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Judge rejects government effort to invoke state secrets privilege to quash No Fly List lawsuit

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McLEAN, Virginia — A federal judge on Thursday rejected the U.S. government's effort to invoke its state-secrets privilege to quash a lawsuit challenging the constitutionality of its No Fly List.

Government lawyers had argued it would be impossible to adjudicate the case without exposing state secrets about the individual involved and the process used to place people on the list.

Virginia resident and U.S. citizen Gulet Mohamed filed the suit in 2011 after he was denied boarding on a flight back to the U.S. from Kuwait. He was allowed to fly home shortly after filing, but the lawsuit has continued.

Mohamed's lawyer, Gadeir Abbas, said the ruling is significant because "it is the most full-throated rejection thus far of a state secrets claim in a watchlist case."

When the government first sought to invoke the state secrets privilege last year, U.S. District Judge Anthony Trenga expressed doubts and ordered the government to submit a sealed statement to him only outlining its position in more detail.

In Thursday's ruling Trenga said he reviewed the information and does not believe all of it qualifies for a state secrets privilege. And even if it did, he said he can make a ruling in the case without using any of that information by analyzing the general procedures the government uses in putting someone on the No Fly List and whether a person who challenges his placement is afforded due process required under the Constitution.

PHOTO: FILE - In this Jan. 21, 2011 file photo, Gulet Mohamed, surrounded by family, speaks at Dulles International Airport in Chantilly, Va. A federal judge has rejected the U.S. government's effort to invoke its state-secrets privilege to quash a lawsuit challenging the constitutionality of its No Fly List. Government lawyers had argued it would be impossible to adjudicate the case without exposing state secrets about the individual involved and the process used to place people on the list. Mohamed filed the suit in 2011 after he was denied boarding on a flight back to the U.S. from Kuwait. (AP Photo/Jacquelyn Martin, File)
FILE - In this Jan. 21, 2011 file photo, Gulet Mohamed, surrounded by family, speaks at Dulles International Airport in Chantilly, Va. A federal judge has rejected the U.S. government's effort to invoke its state-secrets privilege to quash a lawsuit challenging the constitutionality of its No Fly List. Government lawyers had argued it would be impossible to adjudicate the case without exposing state secrets about the individual involved and the process used to place people on the list. Mohamed filed the suit in 2011 after he was denied boarding on a flight back to the U.S. from Kuwait. (AP Photo/Jacquelyn Martin, File)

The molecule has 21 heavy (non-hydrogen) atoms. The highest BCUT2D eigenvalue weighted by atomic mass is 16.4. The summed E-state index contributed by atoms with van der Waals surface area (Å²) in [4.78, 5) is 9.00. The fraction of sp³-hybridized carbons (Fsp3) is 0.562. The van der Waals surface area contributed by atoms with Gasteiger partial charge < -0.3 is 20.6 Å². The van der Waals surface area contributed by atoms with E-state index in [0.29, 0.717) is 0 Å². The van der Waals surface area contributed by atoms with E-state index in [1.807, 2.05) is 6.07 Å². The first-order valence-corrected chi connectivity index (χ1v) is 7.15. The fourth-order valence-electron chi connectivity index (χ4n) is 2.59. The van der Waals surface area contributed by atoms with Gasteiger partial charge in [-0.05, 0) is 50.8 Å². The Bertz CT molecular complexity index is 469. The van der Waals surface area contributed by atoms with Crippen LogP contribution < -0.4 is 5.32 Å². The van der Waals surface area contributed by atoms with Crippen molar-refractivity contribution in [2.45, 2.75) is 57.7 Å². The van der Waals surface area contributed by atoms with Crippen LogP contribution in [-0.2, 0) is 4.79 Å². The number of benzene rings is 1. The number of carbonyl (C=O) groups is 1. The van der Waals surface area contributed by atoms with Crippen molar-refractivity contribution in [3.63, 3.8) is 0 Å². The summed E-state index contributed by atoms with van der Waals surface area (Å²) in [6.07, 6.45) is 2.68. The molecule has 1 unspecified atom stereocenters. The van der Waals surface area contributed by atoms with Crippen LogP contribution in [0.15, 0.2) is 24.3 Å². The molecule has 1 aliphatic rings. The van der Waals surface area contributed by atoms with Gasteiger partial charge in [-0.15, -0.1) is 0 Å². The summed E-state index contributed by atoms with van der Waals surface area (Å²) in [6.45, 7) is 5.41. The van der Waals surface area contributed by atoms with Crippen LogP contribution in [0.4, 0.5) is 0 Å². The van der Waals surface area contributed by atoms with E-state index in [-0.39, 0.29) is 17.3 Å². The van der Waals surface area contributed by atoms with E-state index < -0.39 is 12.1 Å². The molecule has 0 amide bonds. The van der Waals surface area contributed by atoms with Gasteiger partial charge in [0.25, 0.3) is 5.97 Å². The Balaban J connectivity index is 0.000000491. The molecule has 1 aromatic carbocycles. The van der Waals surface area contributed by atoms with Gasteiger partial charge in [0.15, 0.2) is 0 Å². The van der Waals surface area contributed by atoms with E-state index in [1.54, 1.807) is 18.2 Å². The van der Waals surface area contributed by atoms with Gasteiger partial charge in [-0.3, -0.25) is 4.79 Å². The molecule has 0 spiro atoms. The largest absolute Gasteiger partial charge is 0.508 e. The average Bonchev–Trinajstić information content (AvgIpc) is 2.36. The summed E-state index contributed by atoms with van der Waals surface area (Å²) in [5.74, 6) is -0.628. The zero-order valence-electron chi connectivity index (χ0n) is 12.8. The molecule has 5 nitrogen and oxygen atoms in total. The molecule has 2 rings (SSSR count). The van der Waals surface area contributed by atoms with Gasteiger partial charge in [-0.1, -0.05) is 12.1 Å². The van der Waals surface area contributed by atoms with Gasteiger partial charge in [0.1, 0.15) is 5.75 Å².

Mohamed's case is one of several across the country challenging the No Fly List. Last fall, about 64,000 people were on the list, and typically less than 5 percent of those are Americans, according to the government.

Earlier this year, in response to a different lawsuit, the government has changed its procedures and now provides limited explanations to people about why they were placed on the list.

Although the judge refused to dismiss Mohamed's lawsuit, he said he can't decide whether the new rules are constitutional until Mohamed goes through the revised process.

Abbas said Thursday he expects Mohamed will do so to move the case forward.

Under the old rules, the government would refuse to confirm whether a person was on the list, much less provide an explanation of why. Under rules announced in April, the government will confirm placement on the No Fly List when a passenger who is an American citizen makes an inquiry after being denied boarding. If the government confirms the passenger's presence on the list, the passenger may receive an unclassified summary of the government's rationale.

Hina Shamsi, director of the American Civil Liberties Union's National Security Project, which has taken the lead on a similar challenge to the list in Oregon, said the revised process is still woefully inadequate. The government still does not reveal any information in its possession that would weigh against placement on the list and those who are on the list are not allowed a hearing to challenge the evidence against them, she said.

She said Trenga's ruling is "another instance in which a judge has rightly expressed doubts about the government's claims of secrecy."

Department of Justice spokeswoman Nicole Navas said she could not comment on the ruling because the litigation is ongoing.

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